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Kitten Buying Advice

A Few Pointers To Help Guide You Through Buying A Kitten

Welcome to Pedigreecatworld’s buying a kitten advice page. The fact you are here is a great start but there are many things to consider before giving a home to any animal. Are you ready for a cat and the emotional and financial commitment for potentially the next 20 years? Do you know what type of breed would best suit your lifestyle? Check out our breed info pages for help on choosing a breed. Finally, and most importantly, you need to choose a breeder. This is where we can help!!

Below, we will explain what to look out for when choosing a kitten from a reputable breeder, and how to avoid ‘Back Yard Breeders’ – people who think you can throw 2 cats together and sell the offspring as ‘pedigree kittens’ and make a few hundred pounds in the process. These people have very little care for animal welfare, nor to what happens in the future to a pet that you will undoubtedly love, and especially not to your pockets! Kittens will be sold without papers for spurious reasons; they will be labelled as ‘pedigree’ even though there will be no family history, they can be sold un-vaccinated and parted from their Mum’s far too early. Whilst you may feel you have a bargain, sadly, and all too often a new owner ends up with at best large vet bills and at worst…well, we really don’t need to explain.

The same can also be said more often than not for kittens often termed as ‘rare colours’. Prices can range from startlingly high to a more ‘normal’ price but what these kittens are, in fact, are colours which are not recognised by the main registration bodies, or just poor examples of what the colour should be.

It is not always easy to spot a ‘BYB’ but the following points should help. If you feel that any of the breeders advertising on Pedigreecatworld are not up to the standards we expect, please get in touch at

  • A breeder should always allow you to see a kitten with its mother, and the rest of the litter. Watch out for excuses such as ‘Mum’s just at the vet’ or ‘Mum’s out in the cattery’
  • You should be allowed to handle the kittens, and not just the one you may be being offered
  • The kittens should look nice and healthy. Clean bums and faces and no runny eyes. They should be a good weight and roughly comparative to their litter mates
  • Your kitten should be fully vaccinated at the time you collect it and you should be given the vaccination card. You should also ask if your kitten has had a vet health check
  • In addition to vaccination, a good breeder will give you written advice on any flea or worming treatment your kitten has had and when the next time treatment is required. Cats, like humans are susceptible to certain diseases. Most reputable breeders will blood test the parents for diseases which are common in that particular breed and will be able to give advice on the status of the kittens.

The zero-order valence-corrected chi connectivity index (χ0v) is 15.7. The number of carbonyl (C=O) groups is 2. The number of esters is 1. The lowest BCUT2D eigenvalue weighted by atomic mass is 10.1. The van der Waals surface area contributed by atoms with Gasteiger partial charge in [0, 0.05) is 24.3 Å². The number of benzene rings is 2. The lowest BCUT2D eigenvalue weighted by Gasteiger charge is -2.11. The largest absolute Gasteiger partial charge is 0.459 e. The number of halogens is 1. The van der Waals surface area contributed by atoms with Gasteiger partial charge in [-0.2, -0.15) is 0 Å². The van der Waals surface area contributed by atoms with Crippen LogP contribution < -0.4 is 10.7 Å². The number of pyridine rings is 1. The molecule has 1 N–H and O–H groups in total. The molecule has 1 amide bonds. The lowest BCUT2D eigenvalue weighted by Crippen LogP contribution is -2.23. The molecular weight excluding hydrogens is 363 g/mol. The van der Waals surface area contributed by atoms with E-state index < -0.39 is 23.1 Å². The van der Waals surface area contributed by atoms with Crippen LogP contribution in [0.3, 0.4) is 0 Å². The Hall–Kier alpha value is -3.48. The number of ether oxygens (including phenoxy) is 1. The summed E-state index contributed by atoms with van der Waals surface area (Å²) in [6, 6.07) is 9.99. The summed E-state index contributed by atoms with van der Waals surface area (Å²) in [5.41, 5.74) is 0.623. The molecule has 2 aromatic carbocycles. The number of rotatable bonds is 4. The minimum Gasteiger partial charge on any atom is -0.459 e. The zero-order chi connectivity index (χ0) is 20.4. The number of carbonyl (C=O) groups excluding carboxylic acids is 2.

• Your kitten should be at least 13 weeks old at the time you collect it. At this point your kitten should be fully weaned and the breeder should advise you on the type of food the kitten eats and the brands which it is used to
  • A good breeder will advise you on the type of socialisation a kitten has had – is it used to children or other animals? Has it been around normal domestic noises such as a hoover or TV/music? Is the kitten used to being handled? All these things are very important when considering taking a kitten into your home and a responsible breeder will advise you on this
  • Responsible breeders will register the kittens with the appropriate official body such as Governing Council of the Cat Fancy (GCCF) or The International Cat Association (TICA). A registration certificate must be issued (unless agreed in writing by BOTH parties). If this agreement is in place (e.g. both parties agree that neutering will take place before certificate issued) at the very least a certificate should be viewed. Watch out for excuses such as ‘it’s not for breeding so no papers’ or ‘I lost mums paperwork so I couldn’t get kittens registered’. There is no reason whatsoever why a pedigree cat should not have a registration. No papers = very expensive moggy!!
  • All ethical, reputable breeders will issue you with a pedigree certificate. This looks like a family tree and will show at least 3 previous generations of the kittens family. This, in conjunction with the registration certificate, form your kitten’s pedigree. Remember, No papers = very expensive moggy!!

One of the best assets you have when choosing a kitten is your instinct. Having read the above points, if you get the feeling something is not quite right, then our advice is, no matter how hard, no matter how much you have ‘fallen in love’ to walk away. At Pedigree cat world we strive to ensure that breeders who use our advertising service follow the above ‘rules’ and are ‘ethical and responsible’ breeders and sell only the best quality pedigree kittens. We hope that you find the new addition to your family amongst our advertisers – please send us your pics to and let us know how you got on!


At Pedigree Cat World we endeavour to only allow the most ethical, reputable breeders who produce happy, healthy kittens. We do not however, accept any kind of responsibility for any kitten purchased from one of our advertisers and strongly advise you thoroughly check all details before you purchase

Need To Get In Touch?

If you have any more questions or need to chat to us about something you've seen on the site then please get in touch. We encourage everyone on visiting Pedigree Cat World to notify us of any problems, issues, abuse or violations of our Rules & Regulations. We want Pedigree Cat World to be a safe haven for cat lovers around the UK and even further afield, so please help us where you can. Our furry friends will appreciate it too!

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